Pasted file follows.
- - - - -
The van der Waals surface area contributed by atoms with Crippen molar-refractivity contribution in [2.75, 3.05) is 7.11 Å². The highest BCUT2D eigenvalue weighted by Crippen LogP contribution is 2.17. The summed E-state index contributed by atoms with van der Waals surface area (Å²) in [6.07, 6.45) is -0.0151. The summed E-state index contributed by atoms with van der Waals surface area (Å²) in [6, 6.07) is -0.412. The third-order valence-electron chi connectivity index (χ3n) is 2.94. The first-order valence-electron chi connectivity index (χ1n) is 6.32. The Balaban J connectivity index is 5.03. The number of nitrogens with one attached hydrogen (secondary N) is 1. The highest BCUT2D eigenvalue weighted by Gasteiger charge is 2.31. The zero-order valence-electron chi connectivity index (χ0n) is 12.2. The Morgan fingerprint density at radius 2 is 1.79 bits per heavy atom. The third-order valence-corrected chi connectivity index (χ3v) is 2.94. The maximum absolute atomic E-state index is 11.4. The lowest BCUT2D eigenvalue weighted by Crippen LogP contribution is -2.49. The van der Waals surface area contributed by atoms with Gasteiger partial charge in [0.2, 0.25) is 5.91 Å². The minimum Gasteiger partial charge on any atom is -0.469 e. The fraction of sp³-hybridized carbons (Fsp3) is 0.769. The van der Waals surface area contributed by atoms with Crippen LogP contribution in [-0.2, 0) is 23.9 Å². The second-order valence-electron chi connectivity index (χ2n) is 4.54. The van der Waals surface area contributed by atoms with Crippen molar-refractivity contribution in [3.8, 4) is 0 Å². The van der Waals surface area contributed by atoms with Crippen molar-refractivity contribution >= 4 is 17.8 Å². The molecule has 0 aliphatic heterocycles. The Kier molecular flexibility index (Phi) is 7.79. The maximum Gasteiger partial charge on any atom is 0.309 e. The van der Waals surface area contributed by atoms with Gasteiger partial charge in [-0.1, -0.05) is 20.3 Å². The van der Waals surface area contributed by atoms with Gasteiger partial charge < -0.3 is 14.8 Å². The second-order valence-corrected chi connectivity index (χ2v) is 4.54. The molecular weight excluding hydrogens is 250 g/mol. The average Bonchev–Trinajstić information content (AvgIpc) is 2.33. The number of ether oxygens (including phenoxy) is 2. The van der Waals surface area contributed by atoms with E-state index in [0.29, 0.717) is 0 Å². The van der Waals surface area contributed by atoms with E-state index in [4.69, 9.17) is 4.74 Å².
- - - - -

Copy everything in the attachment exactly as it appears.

The van der Waals surface area contributed by atoms with Crippen molar-refractivity contribution in [2.75, 3.05) is 7.11 Å². The highest BCUT2D eigenvalue weighted by Crippen LogP contribution is 2.17. The summed E-state index contributed by atoms with van der Waals surface area (Å²) in [6.07, 6.45) is -0.0151. The summed E-state index contributed by atoms with van der Waals surface area (Å²) in [6, 6.07) is -0.412. The third-order valence-electron chi connectivity index (χ3n) is 2.94. The first-order valence-electron chi connectivity index (χ1n) is 6.32. The Balaban J connectivity index is 5.03. The number of nitrogens with one attached hydrogen (secondary N) is 1. The highest BCUT2D eigenvalue weighted by Gasteiger charge is 2.31. The zero-order valence-electron chi connectivity index (χ0n) is 12.2. The Morgan fingerprint density at radius 2 is 1.79 bits per heavy atom. The third-order valence-corrected chi connectivity index (χ3v) is 2.94. The maximum absolute atomic E-state index is 11.4. The lowest BCUT2D eigenvalue weighted by Crippen LogP contribution is -2.49. The van der Waals surface area contributed by atoms with Gasteiger partial charge in [0.2, 0.25) is 5.91 Å². The minimum Gasteiger partial charge on any atom is -0.469 e. The fraction of sp³-hybridized carbons (Fsp3) is 0.769. The van der Waals surface area contributed by atoms with Crippen LogP contribution in [-0.2, 0) is 23.9 Å². The second-order valence-electron chi connectivity index (χ2n) is 4.54. The van der Waals surface area contributed by atoms with Crippen molar-refractivity contribution in [3.8, 4) is 0 Å². The van der Waals surface area contributed by atoms with Crippen molar-refractivity contribution >= 4 is 17.8 Å². The molecule has 0 aliphatic heterocycles. The Kier molecular flexibility index (Phi) is 7.79. The maximum Gasteiger partial charge on any atom is 0.309 e. The van der Waals surface area contributed by atoms with Gasteiger partial charge in [-0.1, -0.05) is 20.3 Å². The van der Waals surface area contributed by atoms with Gasteiger partial charge < -0.3 is 14.8 Å². The second-order valence-corrected chi connectivity index (χ2v) is 4.54. The molecular weight excluding hydrogens is 250 g/mol. The average Bonchev–Trinajstić information content (AvgIpc) is 2.33. The number of ether oxygens (including phenoxy) is 2. The van der Waals surface area contributed by atoms with E-state index in [0.29, 0.717) is 0 Å². The van der Waals surface area contributed by atoms with E-state index in [4.69, 9.17) is 4.74 Å².